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Cloudburst Recycling

"There are better ways to handle waste. There are better things we can do
than just throw everything in a landfill and pretend it’s going away.
"
—David McMahon

 
 

A green consciousness burgeoned
in Oregon in the 1970s and so did
new green businesses.

David and Michela McMahon did not know at the outset that their idealistic efforts in collecting recyclables would grow into a major business.

The oral history of the McMahons and Cloudburst, its evolution from community service to a major operation, its reflection of the times, its impact on their families, is told in the interviews. The book will be published in 2009–2010.

Cloudburst Recycling, early 1970s
DAVID: Some people did know about recycling, which was sort of a traditional venture from World War II, and there were still paper drives from the Boy Scouts and other groups in those days, but people’s idea of recycling was that a volunteer organization could collect and sell newspapers for the organization and raise money. But our idea was that there had to be a fee so that we could consistently collect materials, and we could collect materials for recycling that didn’t have enough value in their sale to warrant their collection. We could collect things like tin cans and glass that really didn’t bring much money, and if we charged a fee, and combined it with what we could raise from the sale of the materials, we could buy fuel for the vehicle, and eventually pay a wage for a laborer to collect the materials. So it could be self-supporting on a non-volunteer basis. So it was a change in the way you looked at recycling, looking at recycling as an alternative, really, to waste disposal. There are better ways to handle waste. There are better things we can do than just throw everything in a landfill and pretend it’s going away. And so that was the environmental consciousness together with the effort to make it economically self-sustaining.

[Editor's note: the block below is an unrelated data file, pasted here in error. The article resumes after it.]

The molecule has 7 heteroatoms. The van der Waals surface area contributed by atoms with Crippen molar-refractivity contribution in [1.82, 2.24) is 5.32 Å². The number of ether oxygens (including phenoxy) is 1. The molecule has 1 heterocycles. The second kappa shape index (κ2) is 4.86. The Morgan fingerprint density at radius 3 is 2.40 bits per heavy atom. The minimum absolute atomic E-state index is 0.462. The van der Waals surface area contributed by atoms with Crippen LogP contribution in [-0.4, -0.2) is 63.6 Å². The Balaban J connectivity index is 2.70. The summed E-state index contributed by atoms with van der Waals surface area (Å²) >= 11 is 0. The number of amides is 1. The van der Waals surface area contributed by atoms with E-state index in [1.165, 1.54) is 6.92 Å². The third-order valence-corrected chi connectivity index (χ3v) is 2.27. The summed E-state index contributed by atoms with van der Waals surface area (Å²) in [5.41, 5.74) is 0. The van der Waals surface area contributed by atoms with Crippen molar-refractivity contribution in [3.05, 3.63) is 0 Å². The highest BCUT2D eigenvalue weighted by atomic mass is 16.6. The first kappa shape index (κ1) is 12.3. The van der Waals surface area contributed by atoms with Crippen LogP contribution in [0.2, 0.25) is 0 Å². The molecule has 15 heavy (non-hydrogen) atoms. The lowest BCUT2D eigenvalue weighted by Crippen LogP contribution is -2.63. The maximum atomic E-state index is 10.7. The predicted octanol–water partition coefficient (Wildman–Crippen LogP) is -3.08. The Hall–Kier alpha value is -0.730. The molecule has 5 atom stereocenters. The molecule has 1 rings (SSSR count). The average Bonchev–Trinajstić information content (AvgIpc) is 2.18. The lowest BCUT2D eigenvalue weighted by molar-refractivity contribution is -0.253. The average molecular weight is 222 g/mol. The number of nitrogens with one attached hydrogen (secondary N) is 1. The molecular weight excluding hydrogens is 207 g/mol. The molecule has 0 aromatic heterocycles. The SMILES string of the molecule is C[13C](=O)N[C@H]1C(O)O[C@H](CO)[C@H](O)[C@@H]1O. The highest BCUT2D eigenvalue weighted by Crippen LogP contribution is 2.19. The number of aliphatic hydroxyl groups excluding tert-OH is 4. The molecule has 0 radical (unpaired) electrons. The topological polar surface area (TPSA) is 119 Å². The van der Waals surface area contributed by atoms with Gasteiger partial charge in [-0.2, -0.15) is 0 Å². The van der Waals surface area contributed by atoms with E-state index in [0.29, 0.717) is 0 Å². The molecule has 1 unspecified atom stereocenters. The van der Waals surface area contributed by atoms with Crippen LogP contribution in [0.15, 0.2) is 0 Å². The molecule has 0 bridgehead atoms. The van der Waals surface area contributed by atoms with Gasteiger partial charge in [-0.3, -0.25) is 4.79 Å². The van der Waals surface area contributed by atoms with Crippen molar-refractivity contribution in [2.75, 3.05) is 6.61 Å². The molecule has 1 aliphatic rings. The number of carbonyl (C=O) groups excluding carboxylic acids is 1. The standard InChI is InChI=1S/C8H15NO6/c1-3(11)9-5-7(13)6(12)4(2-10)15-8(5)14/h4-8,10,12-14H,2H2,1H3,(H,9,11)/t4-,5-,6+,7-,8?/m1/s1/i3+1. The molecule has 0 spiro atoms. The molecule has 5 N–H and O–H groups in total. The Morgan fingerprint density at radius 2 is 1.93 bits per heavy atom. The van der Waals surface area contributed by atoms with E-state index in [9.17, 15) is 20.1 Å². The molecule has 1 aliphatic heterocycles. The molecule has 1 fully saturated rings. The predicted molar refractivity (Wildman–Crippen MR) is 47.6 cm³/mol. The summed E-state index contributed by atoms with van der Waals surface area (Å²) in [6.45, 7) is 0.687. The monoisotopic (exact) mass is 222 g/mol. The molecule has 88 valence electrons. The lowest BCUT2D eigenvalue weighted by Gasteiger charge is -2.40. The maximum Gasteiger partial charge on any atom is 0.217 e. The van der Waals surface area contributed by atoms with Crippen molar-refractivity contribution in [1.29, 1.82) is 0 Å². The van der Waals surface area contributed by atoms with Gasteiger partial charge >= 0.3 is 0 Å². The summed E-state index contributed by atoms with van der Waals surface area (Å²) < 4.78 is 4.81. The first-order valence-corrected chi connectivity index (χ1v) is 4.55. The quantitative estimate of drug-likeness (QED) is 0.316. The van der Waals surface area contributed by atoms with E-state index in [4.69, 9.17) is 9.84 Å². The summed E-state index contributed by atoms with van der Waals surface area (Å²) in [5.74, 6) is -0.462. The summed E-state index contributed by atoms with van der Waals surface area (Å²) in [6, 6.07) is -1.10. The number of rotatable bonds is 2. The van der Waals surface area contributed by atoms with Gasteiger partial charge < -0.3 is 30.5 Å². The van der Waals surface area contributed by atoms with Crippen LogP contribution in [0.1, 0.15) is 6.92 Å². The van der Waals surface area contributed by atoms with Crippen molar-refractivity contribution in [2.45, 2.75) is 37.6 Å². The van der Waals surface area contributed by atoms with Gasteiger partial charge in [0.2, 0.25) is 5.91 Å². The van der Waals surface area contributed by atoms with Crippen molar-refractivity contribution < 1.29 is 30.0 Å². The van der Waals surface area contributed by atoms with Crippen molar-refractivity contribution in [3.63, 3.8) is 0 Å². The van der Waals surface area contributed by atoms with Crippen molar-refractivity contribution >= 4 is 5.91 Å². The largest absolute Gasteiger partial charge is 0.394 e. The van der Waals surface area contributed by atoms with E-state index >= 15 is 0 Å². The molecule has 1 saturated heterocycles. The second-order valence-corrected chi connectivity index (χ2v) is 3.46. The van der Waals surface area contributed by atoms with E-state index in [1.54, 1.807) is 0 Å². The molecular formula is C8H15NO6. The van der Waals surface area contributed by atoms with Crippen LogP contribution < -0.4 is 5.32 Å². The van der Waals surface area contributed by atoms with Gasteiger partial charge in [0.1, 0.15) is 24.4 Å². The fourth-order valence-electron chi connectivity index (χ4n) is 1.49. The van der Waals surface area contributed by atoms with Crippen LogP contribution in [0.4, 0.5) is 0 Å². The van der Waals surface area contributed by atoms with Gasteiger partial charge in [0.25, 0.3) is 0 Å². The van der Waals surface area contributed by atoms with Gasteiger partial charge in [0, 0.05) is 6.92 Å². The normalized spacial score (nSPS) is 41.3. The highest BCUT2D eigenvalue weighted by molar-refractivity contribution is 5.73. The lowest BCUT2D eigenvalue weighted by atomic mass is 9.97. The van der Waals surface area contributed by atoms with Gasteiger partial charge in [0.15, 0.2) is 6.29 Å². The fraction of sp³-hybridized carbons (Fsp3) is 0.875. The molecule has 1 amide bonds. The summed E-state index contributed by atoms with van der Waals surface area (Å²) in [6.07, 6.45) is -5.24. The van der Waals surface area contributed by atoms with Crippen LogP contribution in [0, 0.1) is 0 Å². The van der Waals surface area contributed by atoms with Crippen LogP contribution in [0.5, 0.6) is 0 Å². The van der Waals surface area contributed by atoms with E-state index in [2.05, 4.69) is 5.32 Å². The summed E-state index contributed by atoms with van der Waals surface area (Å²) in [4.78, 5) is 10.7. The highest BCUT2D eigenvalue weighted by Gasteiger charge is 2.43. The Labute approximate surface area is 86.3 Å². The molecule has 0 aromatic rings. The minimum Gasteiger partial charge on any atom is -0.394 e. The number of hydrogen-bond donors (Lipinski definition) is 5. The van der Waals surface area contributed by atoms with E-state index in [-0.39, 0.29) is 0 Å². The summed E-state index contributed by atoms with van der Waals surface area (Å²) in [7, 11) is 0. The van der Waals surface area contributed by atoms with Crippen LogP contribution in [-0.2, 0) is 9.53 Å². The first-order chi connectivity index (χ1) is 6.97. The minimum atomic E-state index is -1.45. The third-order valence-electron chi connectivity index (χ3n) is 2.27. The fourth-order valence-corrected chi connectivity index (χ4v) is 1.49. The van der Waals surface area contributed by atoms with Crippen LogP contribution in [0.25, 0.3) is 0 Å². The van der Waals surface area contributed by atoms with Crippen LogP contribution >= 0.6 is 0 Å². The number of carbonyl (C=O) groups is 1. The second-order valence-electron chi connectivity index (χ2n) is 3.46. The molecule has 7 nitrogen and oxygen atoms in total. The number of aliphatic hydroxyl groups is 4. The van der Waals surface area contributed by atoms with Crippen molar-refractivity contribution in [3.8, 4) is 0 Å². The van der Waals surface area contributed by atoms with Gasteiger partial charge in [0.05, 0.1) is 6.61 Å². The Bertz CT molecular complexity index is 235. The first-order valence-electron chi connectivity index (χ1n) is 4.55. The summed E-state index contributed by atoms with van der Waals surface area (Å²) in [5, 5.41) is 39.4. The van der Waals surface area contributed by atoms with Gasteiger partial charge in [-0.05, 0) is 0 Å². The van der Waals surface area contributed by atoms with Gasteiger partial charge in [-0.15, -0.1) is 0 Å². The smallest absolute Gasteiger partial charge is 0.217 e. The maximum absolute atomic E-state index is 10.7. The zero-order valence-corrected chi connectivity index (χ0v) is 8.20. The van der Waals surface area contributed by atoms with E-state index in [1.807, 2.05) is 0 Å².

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  Michela McMahon, Cloudburst Recycling  

Starting the service in the neighborhood
MICHELA: We just headed right up 10th Street, and I remember Mrs. Calhoun very graciously brought us inside and signed up for the service. I think it was $1.50 a month. But we decided that we were going to have to offer garbage service, so the combined service we offered was three dollars a month—we’d pick up the trash as well. But if people didn’t keep things properly separated, we would just tell them no. A more traditional garbage service was really what they needed.